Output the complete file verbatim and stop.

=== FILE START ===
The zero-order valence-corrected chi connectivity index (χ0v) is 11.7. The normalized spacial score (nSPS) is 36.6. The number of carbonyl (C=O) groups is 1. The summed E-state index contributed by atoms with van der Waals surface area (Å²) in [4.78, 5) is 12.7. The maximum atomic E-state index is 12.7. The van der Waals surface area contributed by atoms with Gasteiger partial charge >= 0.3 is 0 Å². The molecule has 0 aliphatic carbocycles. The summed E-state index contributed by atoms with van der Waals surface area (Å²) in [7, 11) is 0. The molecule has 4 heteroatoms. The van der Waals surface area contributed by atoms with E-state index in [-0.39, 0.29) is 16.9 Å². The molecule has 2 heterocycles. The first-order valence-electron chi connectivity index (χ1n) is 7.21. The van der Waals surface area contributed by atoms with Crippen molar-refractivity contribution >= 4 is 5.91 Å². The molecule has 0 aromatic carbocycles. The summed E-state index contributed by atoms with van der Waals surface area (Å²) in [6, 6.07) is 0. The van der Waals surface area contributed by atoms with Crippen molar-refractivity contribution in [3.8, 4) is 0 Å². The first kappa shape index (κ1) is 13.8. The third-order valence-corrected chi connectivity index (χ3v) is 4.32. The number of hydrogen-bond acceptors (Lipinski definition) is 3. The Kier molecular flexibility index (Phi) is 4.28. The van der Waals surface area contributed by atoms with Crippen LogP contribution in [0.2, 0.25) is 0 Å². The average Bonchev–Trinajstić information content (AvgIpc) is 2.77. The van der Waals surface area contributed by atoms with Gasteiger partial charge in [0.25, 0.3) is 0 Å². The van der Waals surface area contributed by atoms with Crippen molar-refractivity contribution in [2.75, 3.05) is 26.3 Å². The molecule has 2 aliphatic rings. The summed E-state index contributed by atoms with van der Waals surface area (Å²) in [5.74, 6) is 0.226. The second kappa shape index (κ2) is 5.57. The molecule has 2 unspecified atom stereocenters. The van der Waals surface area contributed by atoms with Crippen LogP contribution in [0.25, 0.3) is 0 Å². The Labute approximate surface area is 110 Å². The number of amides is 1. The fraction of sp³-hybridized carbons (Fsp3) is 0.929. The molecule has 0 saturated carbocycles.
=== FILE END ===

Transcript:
The zero-order valence-corrected chi connectivity index (χ0v) is 11.7. The normalized spacial score (nSPS) is 36.6. The number of carbonyl (C=O) groups is 1. The summed E-state index contributed by atoms with van der Waals surface area (Å²) in [4.78, 5) is 12.7. The maximum atomic E-state index is 12.7. The van der Waals surface area contributed by atoms with Gasteiger partial charge >= 0.3 is 0 Å². The molecule has 0 aliphatic carbocycles. The summed E-state index contributed by atoms with van der Waals surface area (Å²) in [7, 11) is 0. The molecule has 4 heteroatoms. The van der Waals surface area contributed by atoms with E-state index in [-0.39, 0.29) is 16.9 Å². The molecule has 2 heterocycles. The first-order valence-electron chi connectivity index (χ1n) is 7.21. The van der Waals surface area contributed by atoms with Crippen molar-refractivity contribution >= 4 is 5.91 Å². The molecule has 0 aromatic carbocycles. The summed E-state index contributed by atoms with van der Waals surface area (Å²) in [6, 6.07) is 0. The van der Waals surface area contributed by atoms with Crippen molar-refractivity contribution in [3.8, 4) is 0 Å². The first kappa shape index (κ1) is 13.8. The third-order valence-corrected chi connectivity index (χ3v) is 4.32. The number of hydrogen-bond acceptors (Lipinski definition) is 3. The Kier molecular flexibility index (Phi) is 4.28. The van der Waals surface area contributed by atoms with Crippen LogP contribution in [0.2, 0.25) is 0 Å². The average Bonchev–Trinajstić information content (AvgIpc) is 2.77. The van der Waals surface area contributed by atoms with Gasteiger partial charge in [0.25, 0.3) is 0 Å². The van der Waals surface area contributed by atoms with Crippen molar-refractivity contribution in [2.75, 3.05) is 26.3 Å². The molecule has 2 aliphatic rings. The summed E-state index contributed by atoms with van der Waals surface area (Å²) in [5.74, 6) is 0.226. The second kappa shape index (κ2) is 5.57. The molecule has 2 unspecified atom stereocenters. The van der Waals surface area contributed by atoms with Crippen LogP contribution in [0.25, 0.3) is 0 Å². The Labute approximate surface area is 110 Å². The number of amides is 1. The fraction of sp³-hybridized carbons (Fsp3) is 0.929. The molecule has 0 saturated carbocycles.